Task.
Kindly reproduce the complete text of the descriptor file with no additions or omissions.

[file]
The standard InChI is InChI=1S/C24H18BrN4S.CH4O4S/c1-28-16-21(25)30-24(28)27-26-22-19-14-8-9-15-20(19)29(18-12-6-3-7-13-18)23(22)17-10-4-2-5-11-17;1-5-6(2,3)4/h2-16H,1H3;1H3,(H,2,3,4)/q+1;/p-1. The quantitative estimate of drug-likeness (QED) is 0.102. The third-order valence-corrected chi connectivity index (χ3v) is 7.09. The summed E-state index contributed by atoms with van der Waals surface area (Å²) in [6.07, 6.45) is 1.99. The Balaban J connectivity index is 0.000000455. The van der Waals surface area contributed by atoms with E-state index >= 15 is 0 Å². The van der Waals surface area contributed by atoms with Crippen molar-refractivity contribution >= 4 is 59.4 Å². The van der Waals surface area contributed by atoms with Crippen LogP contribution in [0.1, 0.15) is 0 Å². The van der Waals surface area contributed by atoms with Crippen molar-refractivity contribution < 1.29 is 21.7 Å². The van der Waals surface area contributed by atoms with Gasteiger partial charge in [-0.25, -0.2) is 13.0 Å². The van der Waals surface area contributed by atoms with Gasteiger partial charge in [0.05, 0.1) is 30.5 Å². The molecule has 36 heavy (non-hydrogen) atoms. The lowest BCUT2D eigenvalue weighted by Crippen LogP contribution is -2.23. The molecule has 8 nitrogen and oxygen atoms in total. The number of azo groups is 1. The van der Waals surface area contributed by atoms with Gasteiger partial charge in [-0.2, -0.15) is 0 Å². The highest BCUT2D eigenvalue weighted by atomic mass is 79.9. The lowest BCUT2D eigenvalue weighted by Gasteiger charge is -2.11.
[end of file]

The standard InChI is InChI=1S/C24H18BrN4S.CH4O4S/c1-28-16-21(25)30-24(28)27-26-22-19-14-8-9-15-20(19)29(18-12-6-3-7-13-18)23(22)17-10-4-2-5-11-17;1-5-6(2,3)4/h2-16H,1H3;1H3,(H,2,3,4)/q+1;/p-1. The quantitative estimate of drug-likeness (QED) is 0.102. The third-order valence-corrected chi connectivity index (χ3v) is 7.09. The summed E-state index contributed by atoms with van der Waals surface area (Å²) in [6.07, 6.45) is 1.99. The Balaban J connectivity index is 0.000000455. The van der Waals surface area contributed by atoms with E-state index >= 15 is 0 Å². The van der Waals surface area contributed by atoms with Crippen molar-refractivity contribution >= 4 is 59.4 Å². The van der Waals surface area contributed by atoms with Crippen LogP contribution in [0.1, 0.15) is 0 Å². The van der Waals surface area contributed by atoms with Crippen molar-refractivity contribution < 1.29 is 21.7 Å². The van der Waals surface area contributed by atoms with Gasteiger partial charge in [-0.25, -0.2) is 13.0 Å². The van der Waals surface area contributed by atoms with Gasteiger partial charge in [0.05, 0.1) is 30.5 Å². The molecule has 36 heavy (non-hydrogen) atoms. The lowest BCUT2D eigenvalue weighted by Crippen LogP contribution is -2.23. The molecule has 8 nitrogen and oxygen atoms in total. The number of azo groups is 1. The van der Waals surface area contributed by atoms with Gasteiger partial charge in [-0.2, -0.15) is 0 Å². The highest BCUT2D eigenvalue weighted by atomic mass is 79.9. The lowest BCUT2D eigenvalue weighted by Gasteiger charge is -2.11.